As expected, the House today passed a bill from Rep. Bill Cassidy (R-La.) to approve the Keystone XL pipeline.
The final tally was 252-161, with 31 Democrats crossing over to vote in favor and one Republican, Rep. Justin Amash (Mich.), voting “present.”
In the Senate, the incumbent facing Cassidy in a Dec. 6 runoff was desperately trying to scrape together enough votes to avert a filibuster and save the bill.
Sen. Michael Bennet (D-Colo.) joined the pro-Keystone forces today, Sen. Mary Landrieu (D-La.) told reporters, adding that she thinks she can get the 60th vote. Bennet didn’t release any statements about his decision.
Landrieu has until Tuesday, when the Senate is expected to take up the bill.
“If the Democrats had been half as concerned about creating jobs for the American people as they are about saving the job of one politician in Louisiana, this would have been done years ago,” Sen. John Thune (R-S.D.) told Fox. “This is now six years into this process. The Democrats have been blocking it. The president has been blocking it. And what’s really going to be interesting to see is if, in fact, the Democrats in the Senate now flip and decide to vote for it, what does the president do?”
Thune noted that the State Department’s analysis figures $20 million in additional property tax revenue for his state from pipeline construction, as well as 3,000 to 4,000 jobs. In total, the analysis estimated the creation of about 42,000 jobs from pipeline construction. “It’s a no-brainer,” Thune said.
Sen. Bernie Sanders (I-Vt.) said in a statement that rejecting the bill is “a no-brainer.”
“Instead of increasing carbon emissions and accelerating climate change so oil companies can make more profits, we should put millions of Americans back to work rebuilding our crumbling infrastructure and creating a sustainable energy future,” Sanders said.
Even if Landrieu can find that last Senate vote, it’s likely President Obama will kill the bill.
“My position hasn’t changed, that this is a process that is supposed to be followed. Right now you have a case pending in Nebraska, where the pipeline would run through, in which a state court judge has questioned the plan. And until we know what the route is, it’s very hard to finish that evaluation. And I don’t think we should short- circuit that process,” Obama told reporters while in Burma on Friday.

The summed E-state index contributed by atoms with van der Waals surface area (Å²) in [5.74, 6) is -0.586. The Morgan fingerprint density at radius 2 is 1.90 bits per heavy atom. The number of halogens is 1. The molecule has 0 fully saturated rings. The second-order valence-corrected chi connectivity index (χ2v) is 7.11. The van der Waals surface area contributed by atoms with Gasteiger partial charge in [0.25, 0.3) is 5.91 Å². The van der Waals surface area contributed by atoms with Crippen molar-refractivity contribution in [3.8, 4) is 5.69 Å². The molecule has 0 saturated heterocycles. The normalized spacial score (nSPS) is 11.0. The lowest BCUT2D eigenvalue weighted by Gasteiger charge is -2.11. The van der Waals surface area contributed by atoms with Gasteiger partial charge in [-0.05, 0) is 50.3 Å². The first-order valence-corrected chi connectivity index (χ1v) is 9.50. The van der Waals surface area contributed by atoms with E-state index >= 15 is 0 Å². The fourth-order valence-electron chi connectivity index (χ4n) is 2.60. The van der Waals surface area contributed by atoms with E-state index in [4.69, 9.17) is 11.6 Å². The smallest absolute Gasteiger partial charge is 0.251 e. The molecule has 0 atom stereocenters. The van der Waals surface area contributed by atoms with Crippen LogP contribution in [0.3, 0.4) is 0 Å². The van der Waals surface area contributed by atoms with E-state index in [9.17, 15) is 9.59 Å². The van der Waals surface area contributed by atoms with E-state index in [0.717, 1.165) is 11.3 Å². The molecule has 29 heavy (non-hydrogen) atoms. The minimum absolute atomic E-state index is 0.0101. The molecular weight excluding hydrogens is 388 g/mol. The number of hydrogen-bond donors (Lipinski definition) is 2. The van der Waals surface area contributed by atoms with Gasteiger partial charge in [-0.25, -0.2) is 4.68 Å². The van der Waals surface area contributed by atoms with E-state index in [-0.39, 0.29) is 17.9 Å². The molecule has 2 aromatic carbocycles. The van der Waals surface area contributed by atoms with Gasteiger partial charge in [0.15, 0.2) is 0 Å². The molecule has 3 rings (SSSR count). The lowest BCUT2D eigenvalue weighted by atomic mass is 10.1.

“I have also noted that, as policy matter, my government believes that we should judge this pipeline based on whether or not it accelerates climate change or whether it helps the American people with their energy costs and their gas prices,” he added. “And I have to constantly push back against this idea that somehow the Keystone pipeline is either this massive jobs bill for the United States, or is somehow lowering gas prices.”
At the State Department, press secretary Jen Psaki said they’re moving ahead with their “thorough, transparent, and objective review” of the pipeline project, and the Senate vote would have no bearing on that.
“The permit process will conclude once factors that could have a significant impact on the Department’s national security — national interest determination regarding the proposed project have been evaluated and appropriately reflected in the decision documents, but obviously, the court case has an impact on that. We don’t have any control over the timing of that,” Psaki said, adding that “in the past we haven’t looked fondly on efforts to circumvent the process in place.”
Cassidy said after the House passage that the lower chamber’s action “will make it easier for the Senate to do right by the American people and finally vote on building the pipeline.”
“Authorization to build the pipeline has now passed the House 9 times,” he said. “If the Senate fails to pass this now, they are ignoring a majority of Americans who support the pipeline and the thousands of jobs it will bring.”
Landrieu co-sponsored the Keystone approval bill back on May 1 with Sen. John Hoeven (R-N.D.).
“Representative Cassidy took the lead on our bill in the House. Now the Senate will vote on it Tuesday. Of course, we need to get 60 votes,” Hoeven said today. “If we don’t get 60 votes in the lame duck, then I will reintroduce the bill in the new Congress and I believe I have the votes to pass it then.”
The North Dakota senator noted that a report by “the Obama Energy Department” found that oil piped from Canada to Gulf Coast refineries “will stay in the United States, helping to reduce the price of fuel at the pump for American consumers and businesses.”
“The Keystone XL pipeline is about energy, jobs, helping to grow our economy and increasing national security by increasing energy security,” Hoeven said. “We do not want to depend on the Middle East for oil when we can produce it at home, along with our closest ally Canada. But to have a sound energy plan, we need the infrastructure to move that energy to market, safely and efficiently.”